CNN's weekday schedule will be overhauled in September to include three daytime financial programs simulcast on CNNfn, the financial cable channel. Additionally, "NewsStand" has abandoned its newsmagazine format, and the name will be used on a 10 p.m. nightly newscast.
News of the three simulcasts calls into question how distinct a presence CNNfn will be and comes on the heels of CNNfn head Lou Dobbs's exit from Turner. CNN/U.S. President Rick Kaplan, however, denied that Dobbs's departure led to these changes.
"Lou and I didn't see eye to eye on a lot of things, but it was inevitable that we were going to be doing this," Kaplan told reporters during a Q&A on Saturday--part of the summer TV press tour going on here.
"It would have happened whether Lou was here or not," he insisted.
The first joint telecast, an as-yet-unnamed 5-7 a.m. program, will be co-hosted by Deborah Marchini and John Defterios and will preview the day's domestic market and report on international markets.
"Moneytalks," which will feature reporting on Wall Street and trading, will air from 11 a.m.-noon, co-anchored by Terry Keenan, Bill Tucker and Daryn Kagan. (Kagan's 11 a.m. half-hour of general news has been tabled.
"Street Sweep," from 4-4:30 p.m., will wrap up the market and be anchored live from the floor of the New York Stock Exchange by Jan Hopkins.
Fatalities of the change include "CNN & Company," which Kaplan says was yanked because "we do not want to do what some of the other channels that are in this business do, and just have a series of talk shows butted back-to-back next to each other."
Prime time also is in for big changes. At 8 p.m., Wolf Blitzer will be the lead anchor on a new flagship news program, "The World Today." Joie Chen in Atlanta and Jim Moret in Los Angeles also will have anchor duties; chief international correspondent Christiane Amanpour, senior analyst Jeff Greenfield and legal analyst Greta Van Susteren will be featured regularly. "Moneyline News Hour" anchors Willow Bay and Stuart Varney will do a daily business wrap-up for the program.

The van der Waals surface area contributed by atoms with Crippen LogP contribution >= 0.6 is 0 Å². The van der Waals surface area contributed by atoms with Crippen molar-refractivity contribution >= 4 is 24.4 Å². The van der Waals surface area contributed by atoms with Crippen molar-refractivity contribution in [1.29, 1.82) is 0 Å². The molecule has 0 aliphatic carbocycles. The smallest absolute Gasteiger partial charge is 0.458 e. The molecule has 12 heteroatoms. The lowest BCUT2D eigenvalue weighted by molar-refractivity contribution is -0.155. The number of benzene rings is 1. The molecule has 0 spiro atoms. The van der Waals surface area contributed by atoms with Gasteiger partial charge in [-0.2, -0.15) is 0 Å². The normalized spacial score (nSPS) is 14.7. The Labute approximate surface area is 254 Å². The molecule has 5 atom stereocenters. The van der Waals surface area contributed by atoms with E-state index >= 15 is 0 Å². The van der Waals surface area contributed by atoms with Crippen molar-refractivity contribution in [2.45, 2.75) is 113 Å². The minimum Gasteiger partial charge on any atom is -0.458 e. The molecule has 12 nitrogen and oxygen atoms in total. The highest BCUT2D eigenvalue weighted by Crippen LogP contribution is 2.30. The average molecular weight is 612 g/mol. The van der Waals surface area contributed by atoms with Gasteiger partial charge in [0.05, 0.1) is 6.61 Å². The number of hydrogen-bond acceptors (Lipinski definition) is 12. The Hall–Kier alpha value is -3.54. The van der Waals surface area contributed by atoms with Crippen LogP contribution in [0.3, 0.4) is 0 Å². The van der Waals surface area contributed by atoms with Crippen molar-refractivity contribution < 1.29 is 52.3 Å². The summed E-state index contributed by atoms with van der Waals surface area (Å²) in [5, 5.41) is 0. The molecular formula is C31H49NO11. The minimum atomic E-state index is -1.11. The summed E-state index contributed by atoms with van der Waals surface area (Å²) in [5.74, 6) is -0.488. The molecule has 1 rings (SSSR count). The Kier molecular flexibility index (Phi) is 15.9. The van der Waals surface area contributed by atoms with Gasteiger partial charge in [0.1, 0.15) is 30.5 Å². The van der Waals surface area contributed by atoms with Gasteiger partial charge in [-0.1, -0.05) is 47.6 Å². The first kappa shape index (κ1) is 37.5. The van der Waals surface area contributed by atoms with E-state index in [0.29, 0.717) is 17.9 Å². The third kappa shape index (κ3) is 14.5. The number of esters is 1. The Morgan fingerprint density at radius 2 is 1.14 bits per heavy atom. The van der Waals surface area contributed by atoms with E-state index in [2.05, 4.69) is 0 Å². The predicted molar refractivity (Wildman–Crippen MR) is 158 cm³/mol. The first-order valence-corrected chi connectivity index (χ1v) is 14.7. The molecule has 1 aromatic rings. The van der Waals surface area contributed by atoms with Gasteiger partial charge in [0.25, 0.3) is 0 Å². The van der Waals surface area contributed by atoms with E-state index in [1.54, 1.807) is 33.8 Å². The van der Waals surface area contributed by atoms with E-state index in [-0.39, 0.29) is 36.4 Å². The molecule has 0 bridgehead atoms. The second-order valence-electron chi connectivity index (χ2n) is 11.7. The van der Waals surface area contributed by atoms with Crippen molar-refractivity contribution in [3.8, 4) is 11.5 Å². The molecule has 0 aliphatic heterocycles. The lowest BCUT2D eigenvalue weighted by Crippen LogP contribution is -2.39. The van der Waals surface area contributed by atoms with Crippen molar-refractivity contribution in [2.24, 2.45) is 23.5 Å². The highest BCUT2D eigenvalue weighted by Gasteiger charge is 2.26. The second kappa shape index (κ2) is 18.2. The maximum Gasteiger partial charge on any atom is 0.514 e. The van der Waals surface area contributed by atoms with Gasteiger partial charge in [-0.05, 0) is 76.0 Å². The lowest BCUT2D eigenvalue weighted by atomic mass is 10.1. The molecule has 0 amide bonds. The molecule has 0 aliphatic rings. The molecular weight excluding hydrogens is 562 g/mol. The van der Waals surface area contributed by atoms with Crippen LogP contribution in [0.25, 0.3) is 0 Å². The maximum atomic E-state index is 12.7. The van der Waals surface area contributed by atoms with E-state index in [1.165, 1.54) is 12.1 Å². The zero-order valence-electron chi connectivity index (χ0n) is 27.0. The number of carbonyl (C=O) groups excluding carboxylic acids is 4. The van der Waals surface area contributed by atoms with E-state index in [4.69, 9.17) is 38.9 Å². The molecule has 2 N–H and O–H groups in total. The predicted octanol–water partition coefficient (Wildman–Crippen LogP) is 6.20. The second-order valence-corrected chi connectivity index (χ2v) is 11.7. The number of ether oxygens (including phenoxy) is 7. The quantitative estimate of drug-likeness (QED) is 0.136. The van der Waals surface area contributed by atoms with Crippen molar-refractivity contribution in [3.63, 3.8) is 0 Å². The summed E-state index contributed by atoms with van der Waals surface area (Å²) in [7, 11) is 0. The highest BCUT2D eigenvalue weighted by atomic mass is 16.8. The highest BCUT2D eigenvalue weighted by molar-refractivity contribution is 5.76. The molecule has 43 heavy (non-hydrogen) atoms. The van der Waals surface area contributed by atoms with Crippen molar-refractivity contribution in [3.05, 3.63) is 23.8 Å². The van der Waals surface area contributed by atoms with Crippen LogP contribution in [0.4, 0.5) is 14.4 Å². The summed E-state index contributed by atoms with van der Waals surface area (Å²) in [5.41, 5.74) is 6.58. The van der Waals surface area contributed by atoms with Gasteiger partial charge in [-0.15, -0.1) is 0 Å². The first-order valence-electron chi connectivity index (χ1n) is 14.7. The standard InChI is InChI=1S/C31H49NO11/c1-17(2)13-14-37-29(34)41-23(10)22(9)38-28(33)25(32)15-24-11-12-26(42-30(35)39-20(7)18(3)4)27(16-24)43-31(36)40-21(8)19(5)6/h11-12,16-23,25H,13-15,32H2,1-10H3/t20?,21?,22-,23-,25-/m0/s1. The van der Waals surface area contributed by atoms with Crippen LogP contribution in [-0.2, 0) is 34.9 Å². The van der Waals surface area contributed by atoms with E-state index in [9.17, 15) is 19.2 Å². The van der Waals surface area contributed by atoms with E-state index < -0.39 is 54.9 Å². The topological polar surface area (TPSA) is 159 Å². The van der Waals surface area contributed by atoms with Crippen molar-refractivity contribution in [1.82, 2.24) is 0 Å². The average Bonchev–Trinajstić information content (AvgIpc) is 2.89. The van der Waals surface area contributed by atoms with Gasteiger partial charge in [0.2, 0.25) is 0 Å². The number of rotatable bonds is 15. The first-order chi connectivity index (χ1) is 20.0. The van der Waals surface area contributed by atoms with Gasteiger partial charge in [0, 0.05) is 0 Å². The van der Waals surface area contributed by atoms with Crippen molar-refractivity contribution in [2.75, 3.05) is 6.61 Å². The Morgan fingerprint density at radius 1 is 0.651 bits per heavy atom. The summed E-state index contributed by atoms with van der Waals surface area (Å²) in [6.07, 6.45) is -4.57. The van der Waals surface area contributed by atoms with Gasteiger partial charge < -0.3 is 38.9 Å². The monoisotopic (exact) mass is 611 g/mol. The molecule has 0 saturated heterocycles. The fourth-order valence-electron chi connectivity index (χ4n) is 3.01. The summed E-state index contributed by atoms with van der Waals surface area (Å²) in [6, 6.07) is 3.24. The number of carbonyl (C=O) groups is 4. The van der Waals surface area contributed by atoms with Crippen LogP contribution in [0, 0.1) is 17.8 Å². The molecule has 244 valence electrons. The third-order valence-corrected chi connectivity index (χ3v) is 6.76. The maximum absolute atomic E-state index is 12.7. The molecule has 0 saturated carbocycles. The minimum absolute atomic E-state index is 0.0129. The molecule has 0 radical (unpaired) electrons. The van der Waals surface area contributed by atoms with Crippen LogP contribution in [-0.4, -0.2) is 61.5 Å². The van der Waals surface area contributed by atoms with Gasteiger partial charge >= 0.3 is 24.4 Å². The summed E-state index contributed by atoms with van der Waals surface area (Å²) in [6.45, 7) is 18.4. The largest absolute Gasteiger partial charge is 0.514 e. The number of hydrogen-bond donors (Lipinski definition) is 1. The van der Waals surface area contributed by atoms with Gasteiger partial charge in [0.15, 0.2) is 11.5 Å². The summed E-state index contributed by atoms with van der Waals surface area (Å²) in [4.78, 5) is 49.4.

At 10 p.m., "NewsStand," Kaplan's baby, is getting a new identity. Now airing Monday through Friday and anchored by Bay, Stephen Frazier and Judd Rose, the newscast will begin with a recap of the day's news and a business news segment, and then segue into one or more newsmagazine pieces, co-produced with Time-Warner magazines.
This is a real departure from "NewsStand's" original mandate, as described by Kaplan: to establish a magazine identity at 10 p.m.
"I'm hoping that I'm a little smarter today than I was a year or two ago when I first came [to CNN]," Kaplan said Saturday when asked about the 180-degree change. "There is a great deal of difference between audiences in cable and audiences in broadcast," the former broadcast news exec added.
The "CNN&Time" newsmagazine, airing Sundays at 9 p.m., will continue, co-anchored by Greenfield and Bernard Shaw.
That's how Mary Matalin, the newest co-host of CNN's "Crossfire," referred to her co-hosts Robert Novak and Bill Press.
Matalin is replacing Pat Buchanan, who once again has left the program in order to run for president of the United States. Press, the show's liberal voice, said that conservative Matalin had all the right qualities essential to replace Buchanan. They are: smart, sassy--a word I'll just bet was never used to describe Buchanan--and "dead wrong on all the issues."
Matalin returned the compliment by describing Press as a member of the "loony left" and calling male colleagues "stud muffins."
Now a member of the press, Matalin said Saturday she doesn't think there is a liberal bias in the news media, though "we like to say that there is."
Kaplan dodged a question as to whether this is the last time Buchanan will get to use the program for four years to build up his name recognition and then run for president. "We're moving on, and those are issues we'll deal with down the road--besides, we love Mary," Kaplan said.
And, speaking of dodging questions, when asked if her new "Crossfire" deal made her exclusive to CNN parent Turner, Matalin said she didn't know. "I didn't really read my contract," she said.
CNN's press tour session occurred as information about John F. Kennedy Jr.'s plane crash dribbled out slowly. By 2 p.m. Saturday, Kaplan already was hearing suggestions that CNN was overcovering the search.
"I don't have to explain why it's wall-to-wall coverage on our network," Kaplan responded. "It's not like we've stopped watching every other kind of story that's going on, and if something else of importance came up, we're obviously going to tell you about it. But this is of extraordinary importance, especially to Americans."
One reporter asked Kaplan if he would estimate how much money JFK's crash coverage is worth to CNN. Kaplan declined to comment.